Idomeneus is not a character that we have seen much of in this epic, but I guess I can understand how someone may rather focus on a select group of characters rather than going into detail about a few random ones, especially when you have such gems as Diomedes and Odysseus.
Anyway, as I mentioned previously, I’m reading through book 13 which provides is with a lot of Idomeneus action. And it’s good action. But as I was reading through, I came across the descriptor, “grizzly gray,” and for some reason this made me wonder about him as a man. Was he old? Or was he just gray from nine years of an intense stale-mate of a battle? I looked him up, but could really only get snippets here and there about what happens to him, and sadly it doesn’t seem to end well.
Now, Book 3 of the Odyssey will tell us that he returns home after the battle none the worse for wear, but somewhere in the fourth and seventeenth centuries the story changes for some reason. Maurus Servius Honoratus, who was a 4th century Italian grammarian, and Francois Fenelon, a 17th century French archbishop of many trades (including poetry) finish Idomeneus’s story differently. Rather than returning home safely, Idomeneus’s ship is overtaken by a storm. He pleads with Poseidon, vowing to sacrifice the first living thing he lays eyes upon when he returns home to the god. Sadly, the first thing he sees is his own son. He does as he promised the god, and kills his son, but the other gods are angered by this and set a plague upon Crete (his home). He is exiled to Calbria, and then to Colophon where he later dies. In an opera written by Mozart, Poseidon spares Idomeneus’s son on the condition that the son gives up the throne.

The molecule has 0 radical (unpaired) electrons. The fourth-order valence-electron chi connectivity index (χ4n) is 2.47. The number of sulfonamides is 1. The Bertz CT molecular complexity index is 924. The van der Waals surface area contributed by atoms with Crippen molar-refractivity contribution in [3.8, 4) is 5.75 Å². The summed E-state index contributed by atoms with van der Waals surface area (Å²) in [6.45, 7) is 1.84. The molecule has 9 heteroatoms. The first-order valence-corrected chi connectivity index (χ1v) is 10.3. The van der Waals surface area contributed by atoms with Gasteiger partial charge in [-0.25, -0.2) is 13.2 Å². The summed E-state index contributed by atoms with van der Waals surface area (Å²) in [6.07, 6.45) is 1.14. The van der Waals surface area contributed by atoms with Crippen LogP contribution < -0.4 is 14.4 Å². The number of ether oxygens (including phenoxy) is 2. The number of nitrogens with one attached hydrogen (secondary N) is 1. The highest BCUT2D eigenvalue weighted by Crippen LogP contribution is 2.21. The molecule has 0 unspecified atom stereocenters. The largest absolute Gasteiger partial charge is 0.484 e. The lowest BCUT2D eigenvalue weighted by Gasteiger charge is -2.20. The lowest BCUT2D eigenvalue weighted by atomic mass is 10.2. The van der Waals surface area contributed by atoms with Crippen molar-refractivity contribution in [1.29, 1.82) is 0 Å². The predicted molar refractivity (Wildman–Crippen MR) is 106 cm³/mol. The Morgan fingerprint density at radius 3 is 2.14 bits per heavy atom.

Now, not that I was looking terribly hard, but I had a tough time finding anything quickly on Honoratus. I suspect I would probably have to actually sit down for that purpose to and find a book or two on him. On the other hand, there is just a treasure trove of information regarding Fenelon on the internet which I skimmed over to find his relation to this story. The information I found led me to Les aventures de Telemaque (The Adventures of Telemachus), which seems to be a relatively short telling of the travels of Telemachus and his tutor, Mentor. I’ve never read Fenelon’s work, but surely Idomeneus’s story is mentioned in there somewhere. I can’t imagine where else it might be. I would love to read a paper or source of some kind that explains why these two thought to alter the story, especially so long after it had already been written. Just what was the notion that entered each of their minds to expend any amount of authorial thought on this character, little as it may have been.
I can’t exactly say why this became so important to me all of a sudden, only that perhaps it is because, while the poet is willing to give us small glimpses into the lives of the already dead characters, he does exactly the same for the main characters: gives us glimpses. Who these people are interests me and even he internet seemingly infinite in its collection of information can only seem to turn out the same paragraph long entry regarding this man, which seems weird. Even some websites dedicated entirely to Greek mythology only mention him in passing. In an age where today’s stars can’t so much as take a step out their front door without someone tweeting about it and putting it up on a wikipedia page, where are the obsessive fans for history, I wonder?
Well, I’ll be fair, they’re probably worrying themselves with the actual history of the Trojan War.